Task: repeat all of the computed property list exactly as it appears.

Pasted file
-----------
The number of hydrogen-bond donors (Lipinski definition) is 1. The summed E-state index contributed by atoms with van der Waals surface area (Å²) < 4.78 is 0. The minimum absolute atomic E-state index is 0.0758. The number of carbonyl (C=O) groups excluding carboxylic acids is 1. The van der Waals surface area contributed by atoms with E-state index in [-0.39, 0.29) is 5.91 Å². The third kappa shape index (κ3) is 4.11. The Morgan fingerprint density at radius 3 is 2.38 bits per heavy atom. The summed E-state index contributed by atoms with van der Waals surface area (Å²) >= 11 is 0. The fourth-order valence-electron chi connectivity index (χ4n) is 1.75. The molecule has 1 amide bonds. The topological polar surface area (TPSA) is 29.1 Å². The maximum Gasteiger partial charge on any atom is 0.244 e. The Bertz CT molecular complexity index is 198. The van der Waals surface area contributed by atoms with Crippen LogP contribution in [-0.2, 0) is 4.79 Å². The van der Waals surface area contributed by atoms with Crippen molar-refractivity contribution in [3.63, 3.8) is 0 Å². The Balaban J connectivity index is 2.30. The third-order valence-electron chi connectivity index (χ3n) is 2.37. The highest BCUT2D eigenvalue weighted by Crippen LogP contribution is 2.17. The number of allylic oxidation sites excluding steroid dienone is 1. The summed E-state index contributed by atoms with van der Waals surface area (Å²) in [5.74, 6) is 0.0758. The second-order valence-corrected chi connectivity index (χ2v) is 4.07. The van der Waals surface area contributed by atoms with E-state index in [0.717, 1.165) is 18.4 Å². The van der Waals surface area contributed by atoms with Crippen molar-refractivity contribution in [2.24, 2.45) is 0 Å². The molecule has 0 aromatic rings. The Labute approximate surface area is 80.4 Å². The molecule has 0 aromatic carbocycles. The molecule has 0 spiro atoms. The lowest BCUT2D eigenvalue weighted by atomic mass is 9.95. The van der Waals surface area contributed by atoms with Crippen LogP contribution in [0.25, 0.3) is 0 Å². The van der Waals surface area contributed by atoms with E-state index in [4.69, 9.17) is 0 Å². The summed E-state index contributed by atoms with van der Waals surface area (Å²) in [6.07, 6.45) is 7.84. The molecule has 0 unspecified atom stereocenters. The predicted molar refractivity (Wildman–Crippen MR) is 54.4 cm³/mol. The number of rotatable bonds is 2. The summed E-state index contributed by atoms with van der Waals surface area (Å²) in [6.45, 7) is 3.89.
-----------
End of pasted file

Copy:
The number of hydrogen-bond donors (Lipinski definition) is 1. The summed E-state index contributed by atoms with van der Waals surface area (Å²) < 4.78 is 0. The minimum absolute atomic E-state index is 0.0758. The number of carbonyl (C=O) groups excluding carboxylic acids is 1. The van der Waals surface area contributed by atoms with E-state index in [-0.39, 0.29) is 5.91 Å². The third kappa shape index (κ3) is 4.11. The Morgan fingerprint density at radius 3 is 2.38 bits per heavy atom. The summed E-state index contributed by atoms with van der Waals surface area (Å²) >= 11 is 0. The fourth-order valence-electron chi connectivity index (χ4n) is 1.75. The molecule has 1 amide bonds. The topological polar surface area (TPSA) is 29.1 Å². The maximum Gasteiger partial charge on any atom is 0.244 e. The Bertz CT molecular complexity index is 198. The van der Waals surface area contributed by atoms with Crippen LogP contribution in [-0.2, 0) is 4.79 Å². The van der Waals surface area contributed by atoms with Crippen molar-refractivity contribution in [3.63, 3.8) is 0 Å². The Balaban J connectivity index is 2.30. The third-order valence-electron chi connectivity index (χ3n) is 2.37. The highest BCUT2D eigenvalue weighted by Crippen LogP contribution is 2.17. The number of allylic oxidation sites excluding steroid dienone is 1. The summed E-state index contributed by atoms with van der Waals surface area (Å²) in [5.74, 6) is 0.0758. The second-order valence-corrected chi connectivity index (χ2v) is 4.07. The van der Waals surface area contributed by atoms with E-state index in [0.717, 1.165) is 18.4 Å². The van der Waals surface area contributed by atoms with Crippen molar-refractivity contribution in [2.24, 2.45) is 0 Å². The molecule has 0 aromatic rings. The Labute approximate surface area is 80.4 Å². The molecule has 0 aromatic carbocycles. The molecule has 0 spiro atoms. The lowest BCUT2D eigenvalue weighted by atomic mass is 9.95. The van der Waals surface area contributed by atoms with Crippen LogP contribution in [0.25, 0.3) is 0 Å². The van der Waals surface area contributed by atoms with E-state index in [4.69, 9.17) is 0 Å². The summed E-state index contributed by atoms with van der Waals surface area (Å²) in [6.07, 6.45) is 7.84. The molecule has 0 unspecified atom stereocenters. The predicted molar refractivity (Wildman–Crippen MR) is 54.4 cm³/mol. The number of rotatable bonds is 2. The summed E-state index contributed by atoms with van der Waals surface area (Å²) in [6.45, 7) is 3.89.